I have used a specific kind of dialectical journal in my courses for years now, and one of the frustrating components of them was to try to show students how to write their responses to quoted text in a way that was sufficient in depth. Usually this was through trial and error. They wrote some responses, I gave a few rounds of feedback and practice grades, and then most of them started to get the hang of it.

But it was a longer and clumsier process than I liked, so after a few years, I began to use models. I showed students several examples of Dialectical Journals before they started and while they were working on them, showing them the level of depth I expected in each entry and the lack of depth in entries from journals that had received poor grades. This helped many students, but I still think it’s a bit of a stretch for many of the weaker ones, as they find it hard to transfer what looks good/bad in another student’s journal on another text entirely to their own work.

In fact, last week I received the first round of journal entries, and half of them remained vague and lacking specifics. Students wrote things like, “The author uses great diction.” This is a student attempting to sound like he knows what he is talking about, but he isn’t actually saying anything at all. There is no real analysis there, just the appearance of it. And it doesn’t help to tell students to not just comment on the use of diction but to discuss its effect, because half of the journals came in with analyses like this: “The effect of the diction used is to interest the reader.” Students are trying to “analyze” without understanding what analysis actually means. Many think that if they mention a few key words, like diction, and express some vague notion about how that might possibly impact the reader, then they have done their job, but this is an error in their understanding of what analysis actually means.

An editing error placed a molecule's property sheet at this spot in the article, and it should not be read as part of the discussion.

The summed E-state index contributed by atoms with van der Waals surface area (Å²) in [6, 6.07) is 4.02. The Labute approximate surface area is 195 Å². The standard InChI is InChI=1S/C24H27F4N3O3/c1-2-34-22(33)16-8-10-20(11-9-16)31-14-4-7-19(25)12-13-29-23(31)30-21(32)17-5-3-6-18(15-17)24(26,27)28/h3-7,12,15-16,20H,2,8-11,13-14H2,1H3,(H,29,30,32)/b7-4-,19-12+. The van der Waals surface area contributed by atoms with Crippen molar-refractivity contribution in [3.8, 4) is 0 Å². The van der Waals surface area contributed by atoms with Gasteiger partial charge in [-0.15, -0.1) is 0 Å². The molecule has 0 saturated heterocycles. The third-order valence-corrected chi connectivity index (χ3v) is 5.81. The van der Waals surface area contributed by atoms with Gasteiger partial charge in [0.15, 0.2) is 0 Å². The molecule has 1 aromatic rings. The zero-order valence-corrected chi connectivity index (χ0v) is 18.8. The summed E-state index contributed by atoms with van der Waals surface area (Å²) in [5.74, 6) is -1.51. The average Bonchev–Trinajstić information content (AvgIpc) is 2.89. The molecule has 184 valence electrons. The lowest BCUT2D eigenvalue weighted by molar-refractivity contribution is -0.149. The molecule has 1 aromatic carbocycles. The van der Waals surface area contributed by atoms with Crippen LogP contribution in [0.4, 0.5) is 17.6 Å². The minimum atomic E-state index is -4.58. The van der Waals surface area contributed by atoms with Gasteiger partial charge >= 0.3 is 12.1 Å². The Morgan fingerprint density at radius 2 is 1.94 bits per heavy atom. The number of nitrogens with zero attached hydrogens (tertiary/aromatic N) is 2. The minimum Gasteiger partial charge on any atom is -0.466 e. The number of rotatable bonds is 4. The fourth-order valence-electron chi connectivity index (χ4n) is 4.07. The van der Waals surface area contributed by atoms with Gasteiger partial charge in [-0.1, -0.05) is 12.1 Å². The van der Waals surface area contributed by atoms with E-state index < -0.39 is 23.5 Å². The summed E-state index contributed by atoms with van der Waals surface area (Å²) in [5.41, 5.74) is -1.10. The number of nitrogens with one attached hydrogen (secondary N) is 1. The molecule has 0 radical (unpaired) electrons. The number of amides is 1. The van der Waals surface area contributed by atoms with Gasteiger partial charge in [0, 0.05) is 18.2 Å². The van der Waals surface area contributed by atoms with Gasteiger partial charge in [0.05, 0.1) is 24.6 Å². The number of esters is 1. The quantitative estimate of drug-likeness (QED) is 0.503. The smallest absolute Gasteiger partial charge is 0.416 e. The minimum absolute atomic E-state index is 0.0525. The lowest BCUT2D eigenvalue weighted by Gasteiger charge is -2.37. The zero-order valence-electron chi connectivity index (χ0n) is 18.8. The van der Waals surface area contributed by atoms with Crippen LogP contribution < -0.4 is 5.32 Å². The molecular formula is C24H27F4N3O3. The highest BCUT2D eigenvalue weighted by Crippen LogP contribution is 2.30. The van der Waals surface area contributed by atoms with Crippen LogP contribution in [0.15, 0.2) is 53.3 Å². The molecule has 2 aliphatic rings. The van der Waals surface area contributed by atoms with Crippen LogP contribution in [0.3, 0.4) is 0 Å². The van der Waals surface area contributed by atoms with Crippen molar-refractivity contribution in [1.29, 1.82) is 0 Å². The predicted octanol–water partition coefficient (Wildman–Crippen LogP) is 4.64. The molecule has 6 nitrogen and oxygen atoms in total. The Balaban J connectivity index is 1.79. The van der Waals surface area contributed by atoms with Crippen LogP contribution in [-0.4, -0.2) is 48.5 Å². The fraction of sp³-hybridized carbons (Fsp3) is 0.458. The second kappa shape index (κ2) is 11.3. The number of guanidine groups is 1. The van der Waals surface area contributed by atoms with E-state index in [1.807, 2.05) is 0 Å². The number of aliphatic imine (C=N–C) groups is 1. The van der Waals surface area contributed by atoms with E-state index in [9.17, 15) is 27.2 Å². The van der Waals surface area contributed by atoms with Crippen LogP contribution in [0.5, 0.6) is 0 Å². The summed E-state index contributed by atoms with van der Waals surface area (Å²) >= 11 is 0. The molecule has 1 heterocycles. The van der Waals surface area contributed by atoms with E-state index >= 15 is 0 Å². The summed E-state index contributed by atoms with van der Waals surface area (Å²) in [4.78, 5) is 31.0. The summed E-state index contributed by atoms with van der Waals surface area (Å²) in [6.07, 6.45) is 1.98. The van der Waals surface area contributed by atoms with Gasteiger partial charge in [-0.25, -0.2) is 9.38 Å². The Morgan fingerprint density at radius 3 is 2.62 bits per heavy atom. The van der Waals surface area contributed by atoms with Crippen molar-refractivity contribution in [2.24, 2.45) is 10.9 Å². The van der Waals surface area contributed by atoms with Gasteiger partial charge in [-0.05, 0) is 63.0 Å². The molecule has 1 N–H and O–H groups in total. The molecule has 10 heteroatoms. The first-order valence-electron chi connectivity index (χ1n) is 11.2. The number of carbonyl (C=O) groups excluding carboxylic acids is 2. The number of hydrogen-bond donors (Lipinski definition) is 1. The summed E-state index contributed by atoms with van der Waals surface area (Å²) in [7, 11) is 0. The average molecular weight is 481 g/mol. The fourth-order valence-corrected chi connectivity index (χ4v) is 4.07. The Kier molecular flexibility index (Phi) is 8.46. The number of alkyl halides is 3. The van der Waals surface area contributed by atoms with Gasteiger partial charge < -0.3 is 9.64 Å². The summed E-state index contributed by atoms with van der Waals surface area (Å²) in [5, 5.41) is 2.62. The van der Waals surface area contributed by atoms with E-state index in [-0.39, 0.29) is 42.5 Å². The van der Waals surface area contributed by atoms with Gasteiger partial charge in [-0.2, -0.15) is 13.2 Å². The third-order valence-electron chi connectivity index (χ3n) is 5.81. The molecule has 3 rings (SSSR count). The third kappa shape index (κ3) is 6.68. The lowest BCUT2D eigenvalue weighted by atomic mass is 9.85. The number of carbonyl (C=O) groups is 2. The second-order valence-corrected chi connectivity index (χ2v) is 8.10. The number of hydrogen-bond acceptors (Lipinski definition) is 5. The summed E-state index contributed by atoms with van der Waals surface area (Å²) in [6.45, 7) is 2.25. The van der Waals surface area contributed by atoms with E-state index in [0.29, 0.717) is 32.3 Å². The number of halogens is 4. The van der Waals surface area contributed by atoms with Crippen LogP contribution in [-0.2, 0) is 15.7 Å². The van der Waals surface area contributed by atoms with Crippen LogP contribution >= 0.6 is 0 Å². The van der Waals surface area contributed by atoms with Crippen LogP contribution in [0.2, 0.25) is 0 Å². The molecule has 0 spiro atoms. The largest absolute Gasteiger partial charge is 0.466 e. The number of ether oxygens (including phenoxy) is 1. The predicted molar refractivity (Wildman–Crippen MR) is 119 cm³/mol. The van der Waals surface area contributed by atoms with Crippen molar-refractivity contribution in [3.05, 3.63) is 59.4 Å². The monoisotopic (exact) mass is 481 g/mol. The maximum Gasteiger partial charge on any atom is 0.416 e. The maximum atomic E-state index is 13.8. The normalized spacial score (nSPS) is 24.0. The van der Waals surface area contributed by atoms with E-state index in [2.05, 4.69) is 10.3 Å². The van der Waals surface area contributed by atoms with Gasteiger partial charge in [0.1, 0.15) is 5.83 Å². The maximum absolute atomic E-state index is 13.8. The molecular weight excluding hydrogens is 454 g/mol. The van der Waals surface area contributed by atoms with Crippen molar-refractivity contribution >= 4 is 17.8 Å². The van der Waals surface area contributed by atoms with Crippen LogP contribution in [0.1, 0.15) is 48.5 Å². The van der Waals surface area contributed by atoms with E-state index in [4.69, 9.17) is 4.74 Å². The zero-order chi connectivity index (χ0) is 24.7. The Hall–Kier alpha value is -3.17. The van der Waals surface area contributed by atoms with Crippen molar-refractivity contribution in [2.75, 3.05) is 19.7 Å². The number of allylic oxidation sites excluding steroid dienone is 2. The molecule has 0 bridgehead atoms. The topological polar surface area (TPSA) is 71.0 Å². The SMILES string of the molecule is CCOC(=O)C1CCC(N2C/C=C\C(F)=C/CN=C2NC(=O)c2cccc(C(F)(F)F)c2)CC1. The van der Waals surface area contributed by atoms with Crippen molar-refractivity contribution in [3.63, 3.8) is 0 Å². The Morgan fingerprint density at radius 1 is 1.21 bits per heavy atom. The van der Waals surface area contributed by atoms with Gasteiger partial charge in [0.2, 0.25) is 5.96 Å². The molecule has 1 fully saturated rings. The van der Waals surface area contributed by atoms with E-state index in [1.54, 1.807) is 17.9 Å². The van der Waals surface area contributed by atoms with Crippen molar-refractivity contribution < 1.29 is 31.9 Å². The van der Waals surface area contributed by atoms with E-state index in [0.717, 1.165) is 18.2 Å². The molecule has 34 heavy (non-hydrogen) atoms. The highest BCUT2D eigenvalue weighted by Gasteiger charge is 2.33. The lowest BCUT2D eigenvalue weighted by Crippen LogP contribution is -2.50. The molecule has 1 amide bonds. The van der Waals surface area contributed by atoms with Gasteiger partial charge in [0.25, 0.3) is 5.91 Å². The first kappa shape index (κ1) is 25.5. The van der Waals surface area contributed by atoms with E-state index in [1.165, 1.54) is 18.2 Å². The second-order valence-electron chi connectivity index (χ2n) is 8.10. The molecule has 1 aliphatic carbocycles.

So I had an idea: I would directly model a “good” analysis of a quote and a “bad and ugly” analysis of a quote.

Inspired by a colleague who had adapted the Schaffer approach to her students’ journals, I typed up an assignment sheet and model journal entry (found here: MbS – Schaffer Dialectical Journal Assignment and Model) that asked students to quote the text in red (like a concrete detail) and analyze it in two different color greens (like commentary) — one commentary for noting author style, and the other for furthering the analysis by focusing on the effects of that style. I added a space at the beginning of the entry for students to have a personal reaction/connection to the text, based on some reading by Harvey/Gouvdis that encouraged me to ask students to create more connections to the text for better comprehension and interest. I had them mark this purple just to distinguish it as separate from the Schaffer model.

But here’s the kicker: I decided to show them in real time exactly what I wanted from them and what I didn’t. On the spot, I asked anyone in my large grade-12 class to give me one of their quotes from their journals. Jamal volunteered his and I wrote it on the lefthand column and cited it correctly.

“O that this too too solid flesh would melt/

Thaw, and resolve itself into a dew!/

Or that the Everlasting had not fix’d/

His canon ’gainst self-slaughter! O God! O God!/

How weary, stale, flat, and unprofitable/

Seem to me all the uses of this world!” (I.ii.131-61)

I reminded them how to do it correctly according to MLA, and I heard a few “Ohs” around the room — a helpful check that not all of them knew how, even by senior year, something I had falsely assumed. I then proceeded to type my “good” purple response (RESPONSE in the journal model I use).

The good: Hamlet speaking here. Poor Hamlet. He’s so low that he contemplates suicide. This reminds me of the two young men I know from the past three years that killed themselves. Why is suicide more likely in men than in women? I feel Hamlet’s teenage angst here deeply; I remember being 18 and feeling like the world didn’t make sense and that my parents were only making things worse not better – so I empathize with him here.

We read it and then I typed this “bad and ugly” one up right below it:

The bad and the ugly: There is a lot of emotion here, which makes a big impact on me. I really feel the intensity here.

And here, I believe, is the key: I didn’t tell them what the difference was, I just asked. Immediately half the seniors said aloud, “It’s not specific.” I was thrilled — they could see it.

We continued on to the first green commentary/analysis (ANALYZE in my model):

The good: Hamlet emphasizes his angst here through repetition and the theme of doubt. Hamlet wishes he could commit suicide but what stops him? The threat of permanent purgatory/punishment for the sin of suicide – “the Everlasting.” This introduces the dual idea of good/evil and life/death (suicide). Shakespeare uses vivid imagery and diction – “flesh” “melting” and “thawing” to describe his emotions. These are all words related to temperature – hot and cold. Normally they would describe objects, like ice or a cadaver.

and then…

The bad and the ugly: The author uses a lot of vivid imagery and diction. It has a powerful effect.